virus[ vahy-ruh s ]SEE DEFINITION OF virus
EXAMPLES FROM THE WEB FOR VIRUS
Such an idea is as fatal to society as we know it as a virus plague.
The scientists of Sator knew that the virus was virulent; in fact, too virulent for its own good.
They knew that shortly after every Nansalian died, the virus, too, would be dead.
It killed the host every time, and the virus could not live outside a living cell.
But what am I saying, A W, to you who are so free from the virus of culture?
After about two years the Virus had permeated his System, and he was a regular Brahmsite.
As is still true in this infection, the virus proved to be ineradicable.
Virus or bacterium, amoeba or fungus—whatever it was, it struck.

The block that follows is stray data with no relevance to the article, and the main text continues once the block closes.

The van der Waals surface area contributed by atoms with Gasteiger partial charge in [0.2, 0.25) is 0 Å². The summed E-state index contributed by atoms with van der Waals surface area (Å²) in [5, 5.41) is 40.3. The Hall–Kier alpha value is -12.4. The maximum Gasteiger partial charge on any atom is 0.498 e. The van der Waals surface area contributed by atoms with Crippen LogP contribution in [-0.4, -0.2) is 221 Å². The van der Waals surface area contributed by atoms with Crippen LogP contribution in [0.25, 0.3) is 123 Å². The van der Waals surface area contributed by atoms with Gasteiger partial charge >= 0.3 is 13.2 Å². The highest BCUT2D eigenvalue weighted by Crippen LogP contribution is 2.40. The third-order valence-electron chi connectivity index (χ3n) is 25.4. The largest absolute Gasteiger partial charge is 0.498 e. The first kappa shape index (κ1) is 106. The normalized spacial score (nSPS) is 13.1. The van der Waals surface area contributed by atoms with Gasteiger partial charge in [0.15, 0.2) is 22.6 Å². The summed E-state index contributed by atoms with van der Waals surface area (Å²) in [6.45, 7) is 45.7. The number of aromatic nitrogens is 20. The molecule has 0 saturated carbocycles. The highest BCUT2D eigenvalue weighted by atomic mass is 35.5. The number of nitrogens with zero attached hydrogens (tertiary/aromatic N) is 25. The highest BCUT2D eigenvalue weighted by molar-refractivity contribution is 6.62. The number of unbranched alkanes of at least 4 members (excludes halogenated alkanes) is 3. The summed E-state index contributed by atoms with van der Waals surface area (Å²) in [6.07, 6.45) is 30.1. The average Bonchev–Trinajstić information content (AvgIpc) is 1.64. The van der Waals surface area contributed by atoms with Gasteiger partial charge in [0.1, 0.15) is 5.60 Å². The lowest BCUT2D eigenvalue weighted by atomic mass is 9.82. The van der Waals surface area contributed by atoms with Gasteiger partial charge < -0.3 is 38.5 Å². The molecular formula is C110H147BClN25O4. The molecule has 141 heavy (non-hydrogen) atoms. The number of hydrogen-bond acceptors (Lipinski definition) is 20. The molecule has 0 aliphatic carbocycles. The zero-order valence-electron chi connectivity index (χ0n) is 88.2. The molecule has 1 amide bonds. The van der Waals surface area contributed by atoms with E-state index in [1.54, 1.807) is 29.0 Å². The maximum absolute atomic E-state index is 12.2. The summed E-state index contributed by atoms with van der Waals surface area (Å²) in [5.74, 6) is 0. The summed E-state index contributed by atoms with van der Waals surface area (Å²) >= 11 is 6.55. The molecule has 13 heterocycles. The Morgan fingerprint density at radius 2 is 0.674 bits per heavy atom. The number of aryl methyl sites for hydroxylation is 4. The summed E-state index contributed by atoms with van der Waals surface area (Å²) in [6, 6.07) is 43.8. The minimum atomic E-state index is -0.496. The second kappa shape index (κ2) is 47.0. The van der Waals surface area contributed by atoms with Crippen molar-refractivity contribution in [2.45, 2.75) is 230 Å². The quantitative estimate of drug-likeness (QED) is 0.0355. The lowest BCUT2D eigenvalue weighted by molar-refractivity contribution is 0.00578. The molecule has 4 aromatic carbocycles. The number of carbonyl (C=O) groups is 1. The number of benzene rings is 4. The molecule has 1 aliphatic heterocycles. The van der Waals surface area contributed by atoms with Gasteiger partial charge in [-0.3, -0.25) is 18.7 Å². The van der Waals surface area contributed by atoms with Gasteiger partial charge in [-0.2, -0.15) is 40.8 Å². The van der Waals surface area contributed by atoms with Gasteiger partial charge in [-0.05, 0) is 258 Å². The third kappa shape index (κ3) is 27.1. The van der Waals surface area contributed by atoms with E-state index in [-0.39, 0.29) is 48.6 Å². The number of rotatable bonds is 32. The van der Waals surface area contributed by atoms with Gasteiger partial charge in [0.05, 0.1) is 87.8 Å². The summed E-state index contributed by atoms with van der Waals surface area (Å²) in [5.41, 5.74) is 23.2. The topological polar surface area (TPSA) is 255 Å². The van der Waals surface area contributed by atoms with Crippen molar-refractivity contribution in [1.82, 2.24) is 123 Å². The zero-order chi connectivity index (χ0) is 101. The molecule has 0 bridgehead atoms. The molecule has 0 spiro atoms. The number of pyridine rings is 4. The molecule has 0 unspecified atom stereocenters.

It has also been shown that the virus of the disease may be conveyed in butter.
If I would give him the virus, and my notes, he'd start the ball rolling.
late 14c., "venomous substance," from Latin virus "poison, sap of plants, slimy liquid," probably from PIE root *weis- "to melt away, to flow," used of foul or malodorous fluids, with specialization in some languages to "poisonous fluid" (cf. Sanskrit visam "poison," visah "poisonous;" Avestan vish- "poison;" Latin viscum "sticky substance, birdlime;" Greek ios "poison," ixos "mistletoe, birdlime; Old Church Slavonic višnja "cherry;" Old Irish fi "poison;" Welsh gwy "fluid, water," gwyar "blood"). Main modern meaning "agent that causes infectious disease" first recorded 1728. The computer sense is from 1972.